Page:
. . . . 1732,

1782, he voluntarily undertook an even- ohject of his attention to the time of his ing service or lecture, which soon began death, and in the conduct of which his to be very nunerously attended, and assisiance las betri generandy considered which he regularly continued every sab- and acknowle/lyed to be of gri at use, bath evening in the winter season, till The Rev. Dr. Barnes undoubtedly pose the declining state of his health, in con- sessed boch natural abilities and acquired Junction with the circumstance of his attainments, which Qualified him to bare having the whole seguiar duty of the conte distinguished himsell in the literary world, gregation devolved upon him, through and he had a considerable raste for those the indisposition of his colleague, induced studies and pursuits which might have his friends, about the middle of lagt led to this result; in proof of which is winter, to insist upon his entier déclin may be mentioned that he was one of the ning the lecture, or having assistance first promoters of the Manchester Liteprocurest for bim in the other parts of rary and Philosophical Socie:y; and that che duty, in which circumstances lie chose for several years, he took an active part the former alternative, thinking it the in its proceedings, and wrote several Riore expedient measure, upon the whole, papers, which were published in the early though the evening lecture was his fir- volumes of its memoirs, which his friend, Fourite service, and that which he thought Dr. Percival, who was certainly a commore useful than any other ishich he per- petent judge of their merit, considered formed. It has, for several years past, to be su far creditable to his literary re. been attended by an audience amounting putation, that he repeatedly urged bria to upwards of 2000 in number, consisting to revise and enlarge them, and to pube chiety of respectable, serious, and atten. lish them in a separate volume; but with tive hearers, of different denominations this recommendation, though it caine of religious professors. In the beginning from so respectable a quarter, he never of the year 1784, the subject of this me- complied. Some circumstances after moir had the degree of D.D. conferred wards arose, which, lovether with che mula upon him by the University of Edinburgh, tiplicity of liis other engagements, induupon the voluntary, and, on his part, ced him to disconiinue his allendance of unsought recommendation of friends, the meetings ofthe society just mentioned, who were well able to appreciale bis lite- and since that time he him not taken any tary attainments, and whose testimonial further part in its proceedings. He was to the cousequently reflected upon him a good classical scholar, reag and studied great honour. Of this measure the late the New Testamneut in particular, in the Dr. Percis al was the principal promoter. original Greeli, with great care and mis Not long after ibis, the Rev. Dr. Barncs mure critical attention; was able to read *as induced, by the solicirations of his the Hebrew Scriptures of the Old Testa, friends, to undertake, in conjunction with ment with considerable ease, and had a his colleague in the pastornd office, the very general knowledge of what is called Rev. Ralph Harrison, the important polite literatere; but he did not devote charge of an academical institution in much attention, at least in the latter part Manchester, upon which he entered in of his lite, to philosophical subjects as the suminer of the year 1786, and over it was a matter of principle with him to which he presided, as principai, with make all his studies subservient to the great credit to himself and utility to the great object of ministerial usefulness; public, till the year 1798, when he de. and amidst all his other engagements and termined to resign it, in consequence of avocations, le always discharged ine the difficulty which he had for some duties of his sacred office with uncune time experienced in maintaining in so mon zeal, fidelity, and diligence. Ille large a town as Manchester, where there was very remarkable for the regular dise are so many temptations to dissipation, tribution of his line, for the strict applia that regular and strict discipline which cation of it to the several du!!es and en. he wished to support. His actire mind, gagements to wluch it was allotted, for however, was always ready to einbrace ponctuality in the observance of all his every opportunity :f usefulnes; analier appointments, and for beglecting no sine his retirement froin tie academy, he be geperson or object in which his altongan to take a lively interest in the con- tion was due. He had an uncommonly cerns of the Manchester Tofirmary, fertile mm, great quickness of concep. *hich coutioued to be a very favourite 'tion as well as readiness of expression,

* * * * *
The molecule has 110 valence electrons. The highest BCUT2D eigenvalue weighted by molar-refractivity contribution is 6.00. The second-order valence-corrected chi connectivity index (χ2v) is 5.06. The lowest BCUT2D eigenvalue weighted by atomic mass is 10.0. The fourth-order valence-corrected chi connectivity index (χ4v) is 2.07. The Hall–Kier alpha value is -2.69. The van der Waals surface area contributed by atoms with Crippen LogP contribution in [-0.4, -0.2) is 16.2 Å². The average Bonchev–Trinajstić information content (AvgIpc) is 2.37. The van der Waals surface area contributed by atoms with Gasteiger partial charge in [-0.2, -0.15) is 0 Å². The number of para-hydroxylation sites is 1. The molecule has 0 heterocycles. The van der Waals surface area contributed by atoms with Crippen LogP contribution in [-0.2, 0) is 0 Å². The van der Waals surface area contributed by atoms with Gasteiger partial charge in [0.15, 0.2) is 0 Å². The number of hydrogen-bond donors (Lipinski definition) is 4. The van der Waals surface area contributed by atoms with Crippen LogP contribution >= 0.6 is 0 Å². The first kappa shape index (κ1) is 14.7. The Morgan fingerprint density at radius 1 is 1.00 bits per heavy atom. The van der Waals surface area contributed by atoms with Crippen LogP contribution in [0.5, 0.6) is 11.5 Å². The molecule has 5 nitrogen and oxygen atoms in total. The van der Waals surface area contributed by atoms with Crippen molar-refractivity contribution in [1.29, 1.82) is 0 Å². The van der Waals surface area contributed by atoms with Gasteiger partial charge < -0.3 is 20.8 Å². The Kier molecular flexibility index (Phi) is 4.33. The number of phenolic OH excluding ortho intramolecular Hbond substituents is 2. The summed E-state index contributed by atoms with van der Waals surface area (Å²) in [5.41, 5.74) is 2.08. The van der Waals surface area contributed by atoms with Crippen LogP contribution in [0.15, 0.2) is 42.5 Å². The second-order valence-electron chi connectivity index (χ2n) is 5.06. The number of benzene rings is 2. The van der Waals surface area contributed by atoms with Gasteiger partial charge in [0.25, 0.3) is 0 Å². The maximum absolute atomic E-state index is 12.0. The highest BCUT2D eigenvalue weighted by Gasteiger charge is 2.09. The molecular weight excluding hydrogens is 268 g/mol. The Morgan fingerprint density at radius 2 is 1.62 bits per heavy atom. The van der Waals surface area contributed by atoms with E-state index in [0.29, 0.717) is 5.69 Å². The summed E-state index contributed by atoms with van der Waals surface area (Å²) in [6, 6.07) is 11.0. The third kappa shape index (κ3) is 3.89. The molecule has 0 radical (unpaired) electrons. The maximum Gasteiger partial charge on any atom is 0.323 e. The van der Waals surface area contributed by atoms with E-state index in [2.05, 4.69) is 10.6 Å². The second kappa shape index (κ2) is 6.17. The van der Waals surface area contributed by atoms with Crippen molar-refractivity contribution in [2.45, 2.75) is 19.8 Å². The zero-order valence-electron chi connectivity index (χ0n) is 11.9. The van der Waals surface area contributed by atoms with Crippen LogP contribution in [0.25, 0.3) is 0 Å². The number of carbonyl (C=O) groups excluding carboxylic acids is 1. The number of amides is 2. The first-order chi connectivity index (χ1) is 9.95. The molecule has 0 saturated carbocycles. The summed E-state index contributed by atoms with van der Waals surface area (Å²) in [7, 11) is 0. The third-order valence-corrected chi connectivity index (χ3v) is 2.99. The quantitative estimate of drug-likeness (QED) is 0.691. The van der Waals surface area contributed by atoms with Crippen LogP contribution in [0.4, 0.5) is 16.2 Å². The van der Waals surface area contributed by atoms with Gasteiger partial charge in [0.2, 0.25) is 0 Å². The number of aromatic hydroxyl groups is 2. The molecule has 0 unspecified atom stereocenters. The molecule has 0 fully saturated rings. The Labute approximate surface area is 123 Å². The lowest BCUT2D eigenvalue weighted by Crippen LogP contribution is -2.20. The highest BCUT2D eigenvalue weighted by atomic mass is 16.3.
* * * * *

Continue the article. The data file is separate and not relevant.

and